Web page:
What is a cesarean section
A cesarean section (or 'C-section') is a surgical procedure for delivering a baby. It is usually performed when a normal vaginal delivery may be risky or impossible. The operation involves an abdominal and uterine incision. The abdominal incision may be horizontal, just above the pubic hairline, or vertical extending down from the bellybutton. The incision in the uterus runs horizontally across the lower part of the uterus (low transverse or low segment incision). Cesarean sections are usually done under general anaesthesia. The whole procedure takes between 35 to 40 minutes.
What are the complications linked to a c-section?
Cesarean sections are more painful, more disabling, requires a longer hospital stay, and is four times more risky than a normal vaginal delivery. Uterine infection is one of the common complications associated with cesarean sections and it occurs ten times more frequently than in vaginal deliveries. Other complications arising from are thrombophlebitis, urinary tract infection, respiratory problems in the newborn
and complications of anaesthesia. However, doctors are constantly making improvements in surgical technique. This, accompanied by the swift pace of medical advancement, serves to reduce the risk of this procedure.
"Once a section, always a section." - Is this true?
It was a widely accepted belief that most women, whose earlier childbirth was done through a cesarean section, had to have a repeat cesarean section for subsequent childbirth. Initially, the 'classical' method of doing a cesarean was to make a vertical incision in the upper part of the uterus. Incisions like this are more likely to rupture when labour begins leading to bleeding that could put the lives of both the mother and baby at risk. However, a woman who has had a low transverse incision (as opposed to the classical vertical incision) in the uterus is a better candidate for a vaginal birth after cesarean (VBAC). This is because this incision cuts through the lower part of the uterus that has fewer muscles and is less full of blood vessels lowering the chances of bleeding due to uterine rupture. The present practice for women who have had previous cesarean sections with a low transverse incision in the uterus is to give them a trial of labour and vaginal birth. However, the doctors should be prepared to perform an emergency cesarean should the need arise.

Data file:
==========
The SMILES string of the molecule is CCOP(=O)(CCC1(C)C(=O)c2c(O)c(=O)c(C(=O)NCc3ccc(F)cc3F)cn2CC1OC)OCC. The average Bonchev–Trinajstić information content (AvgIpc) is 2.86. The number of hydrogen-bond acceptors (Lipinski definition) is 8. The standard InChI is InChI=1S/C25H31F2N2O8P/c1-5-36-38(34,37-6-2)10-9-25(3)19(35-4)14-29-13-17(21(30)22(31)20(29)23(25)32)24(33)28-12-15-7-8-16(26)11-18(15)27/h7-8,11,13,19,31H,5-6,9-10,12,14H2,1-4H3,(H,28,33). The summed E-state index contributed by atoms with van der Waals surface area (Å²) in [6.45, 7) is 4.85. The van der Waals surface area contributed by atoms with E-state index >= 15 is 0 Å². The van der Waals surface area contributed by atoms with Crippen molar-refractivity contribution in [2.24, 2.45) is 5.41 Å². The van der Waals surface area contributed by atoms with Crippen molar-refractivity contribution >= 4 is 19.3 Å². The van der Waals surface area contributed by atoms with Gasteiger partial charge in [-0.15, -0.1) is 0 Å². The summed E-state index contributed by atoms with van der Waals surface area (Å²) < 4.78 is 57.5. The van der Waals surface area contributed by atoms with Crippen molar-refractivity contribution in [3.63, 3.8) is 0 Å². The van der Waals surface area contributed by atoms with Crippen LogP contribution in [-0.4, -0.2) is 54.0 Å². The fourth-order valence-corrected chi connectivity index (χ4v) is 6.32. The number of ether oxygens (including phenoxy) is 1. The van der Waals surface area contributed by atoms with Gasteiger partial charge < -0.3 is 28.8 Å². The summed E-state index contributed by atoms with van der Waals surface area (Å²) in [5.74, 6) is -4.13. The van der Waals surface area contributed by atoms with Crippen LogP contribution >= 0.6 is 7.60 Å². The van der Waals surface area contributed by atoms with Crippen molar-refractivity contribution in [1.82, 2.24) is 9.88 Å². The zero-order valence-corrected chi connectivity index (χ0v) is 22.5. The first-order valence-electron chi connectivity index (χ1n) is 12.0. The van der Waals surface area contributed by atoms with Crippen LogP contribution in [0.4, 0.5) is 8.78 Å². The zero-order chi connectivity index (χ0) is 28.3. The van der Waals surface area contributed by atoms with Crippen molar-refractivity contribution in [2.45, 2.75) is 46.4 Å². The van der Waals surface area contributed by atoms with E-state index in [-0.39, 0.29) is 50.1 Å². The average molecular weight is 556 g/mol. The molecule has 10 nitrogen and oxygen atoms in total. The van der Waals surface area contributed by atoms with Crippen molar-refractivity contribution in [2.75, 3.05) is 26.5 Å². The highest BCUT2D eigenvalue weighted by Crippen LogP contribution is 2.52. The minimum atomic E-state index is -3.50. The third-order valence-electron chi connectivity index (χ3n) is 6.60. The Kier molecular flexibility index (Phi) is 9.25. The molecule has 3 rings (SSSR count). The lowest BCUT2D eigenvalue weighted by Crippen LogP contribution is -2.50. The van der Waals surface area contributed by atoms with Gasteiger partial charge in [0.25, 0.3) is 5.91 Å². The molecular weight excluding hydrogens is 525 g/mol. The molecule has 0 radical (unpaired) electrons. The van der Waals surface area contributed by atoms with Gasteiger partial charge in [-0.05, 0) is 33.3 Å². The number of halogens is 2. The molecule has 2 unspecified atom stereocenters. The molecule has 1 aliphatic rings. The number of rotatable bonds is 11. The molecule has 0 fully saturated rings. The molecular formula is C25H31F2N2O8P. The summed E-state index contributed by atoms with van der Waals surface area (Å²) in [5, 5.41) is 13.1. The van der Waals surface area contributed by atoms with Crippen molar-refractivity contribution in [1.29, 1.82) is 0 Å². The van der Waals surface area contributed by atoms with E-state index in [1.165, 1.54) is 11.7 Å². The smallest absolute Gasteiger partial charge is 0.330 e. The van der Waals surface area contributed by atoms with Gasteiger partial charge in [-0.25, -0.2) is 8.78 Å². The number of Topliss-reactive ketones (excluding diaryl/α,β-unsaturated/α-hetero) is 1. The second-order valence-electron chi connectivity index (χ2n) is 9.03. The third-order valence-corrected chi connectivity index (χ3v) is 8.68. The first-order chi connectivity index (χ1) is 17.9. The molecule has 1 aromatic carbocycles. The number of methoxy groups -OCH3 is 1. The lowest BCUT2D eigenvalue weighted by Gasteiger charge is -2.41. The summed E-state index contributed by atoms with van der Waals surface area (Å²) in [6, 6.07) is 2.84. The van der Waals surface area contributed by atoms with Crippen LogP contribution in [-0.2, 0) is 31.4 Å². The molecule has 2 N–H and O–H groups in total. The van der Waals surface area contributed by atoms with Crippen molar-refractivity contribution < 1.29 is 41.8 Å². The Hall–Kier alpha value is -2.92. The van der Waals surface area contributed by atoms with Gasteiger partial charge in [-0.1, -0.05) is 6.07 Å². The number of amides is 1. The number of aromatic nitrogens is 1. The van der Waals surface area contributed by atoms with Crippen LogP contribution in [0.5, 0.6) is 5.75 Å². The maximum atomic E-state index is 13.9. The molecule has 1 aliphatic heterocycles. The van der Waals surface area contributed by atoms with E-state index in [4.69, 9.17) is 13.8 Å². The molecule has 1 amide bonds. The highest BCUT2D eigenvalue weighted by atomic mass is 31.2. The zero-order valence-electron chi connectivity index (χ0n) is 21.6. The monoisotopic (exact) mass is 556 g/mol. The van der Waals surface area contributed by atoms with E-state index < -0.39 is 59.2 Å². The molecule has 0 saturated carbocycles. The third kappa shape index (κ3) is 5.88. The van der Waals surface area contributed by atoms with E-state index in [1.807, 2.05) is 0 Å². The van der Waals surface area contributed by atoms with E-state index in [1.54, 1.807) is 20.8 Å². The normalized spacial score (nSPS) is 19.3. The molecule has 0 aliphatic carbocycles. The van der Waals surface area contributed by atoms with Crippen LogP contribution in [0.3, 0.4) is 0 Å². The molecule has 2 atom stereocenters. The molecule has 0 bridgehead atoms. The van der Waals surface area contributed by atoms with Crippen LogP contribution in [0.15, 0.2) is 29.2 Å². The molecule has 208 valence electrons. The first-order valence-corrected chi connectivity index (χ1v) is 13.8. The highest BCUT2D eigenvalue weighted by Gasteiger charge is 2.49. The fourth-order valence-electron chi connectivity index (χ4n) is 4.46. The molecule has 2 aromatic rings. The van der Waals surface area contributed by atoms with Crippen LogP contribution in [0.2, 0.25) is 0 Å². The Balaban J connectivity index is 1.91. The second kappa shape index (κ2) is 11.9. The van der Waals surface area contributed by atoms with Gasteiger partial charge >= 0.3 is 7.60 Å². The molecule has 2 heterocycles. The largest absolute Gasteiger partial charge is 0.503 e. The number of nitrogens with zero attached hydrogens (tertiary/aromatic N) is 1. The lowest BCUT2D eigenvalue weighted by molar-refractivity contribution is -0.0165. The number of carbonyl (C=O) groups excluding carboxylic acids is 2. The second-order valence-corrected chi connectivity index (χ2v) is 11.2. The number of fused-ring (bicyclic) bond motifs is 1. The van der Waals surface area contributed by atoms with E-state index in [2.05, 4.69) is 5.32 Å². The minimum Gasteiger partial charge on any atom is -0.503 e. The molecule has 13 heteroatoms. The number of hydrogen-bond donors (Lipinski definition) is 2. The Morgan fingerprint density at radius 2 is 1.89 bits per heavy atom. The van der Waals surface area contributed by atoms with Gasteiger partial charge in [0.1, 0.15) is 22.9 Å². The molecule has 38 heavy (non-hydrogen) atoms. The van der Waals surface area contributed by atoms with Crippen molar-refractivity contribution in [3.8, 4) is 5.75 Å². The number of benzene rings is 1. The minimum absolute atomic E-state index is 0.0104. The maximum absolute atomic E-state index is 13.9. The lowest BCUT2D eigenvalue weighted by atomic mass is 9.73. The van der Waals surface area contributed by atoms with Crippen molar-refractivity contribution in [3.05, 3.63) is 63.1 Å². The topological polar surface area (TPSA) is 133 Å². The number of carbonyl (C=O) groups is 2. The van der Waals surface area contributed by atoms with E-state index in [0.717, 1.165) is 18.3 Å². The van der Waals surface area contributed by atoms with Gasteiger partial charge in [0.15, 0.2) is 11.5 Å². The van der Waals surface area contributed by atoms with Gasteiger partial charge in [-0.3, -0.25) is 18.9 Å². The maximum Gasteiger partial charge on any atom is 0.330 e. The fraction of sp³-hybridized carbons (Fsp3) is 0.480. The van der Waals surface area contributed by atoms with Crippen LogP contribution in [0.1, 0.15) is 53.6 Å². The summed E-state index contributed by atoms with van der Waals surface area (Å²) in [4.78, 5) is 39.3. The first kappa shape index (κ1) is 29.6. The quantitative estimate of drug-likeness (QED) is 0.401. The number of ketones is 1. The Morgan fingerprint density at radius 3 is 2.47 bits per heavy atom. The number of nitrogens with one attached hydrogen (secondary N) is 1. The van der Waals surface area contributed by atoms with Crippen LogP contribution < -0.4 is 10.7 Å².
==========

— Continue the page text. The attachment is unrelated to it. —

Doctors often perform a cesarean as a matter of course when the baby is in a breech position. A breech is when the baby's feet or bottom enter the birth canal first instead of the head. This makes a vaginal delivery particularly risky because there are more chances of a prolapsed cord or fetal injury. If the doctor and his team have some experience in doing vaginal breech deliveries, they can attempt to do the procedure in the following conditions: the baby is expected to weigh less than eight pounds; the woman has a normal pelvis; and the baby is in a frank breech with legs extended and head flexed.
Failure of labour
Dystocia is the medical term for failure to progress in labour. Some women have ineffective uterine contractions that lead to prolonged labour. The woman may be unable to push the baby out under her own steam. If the contractions are weak and irregular, doctors usually administer oxytocin to stimulate contractions. However, if this has no effect, the doctors may have no choice but to perform a cesarean.
Fetal distress is also often a reason why doctors decide to do a cesarean section. In cases of prolonged labour and fetal distress, some doctors would prefer to do a cesarean section as the safer option to performing a mid-forceps or low-forceps delivery. They are of the opinion that a cesarean is less risky for the baby in these situations.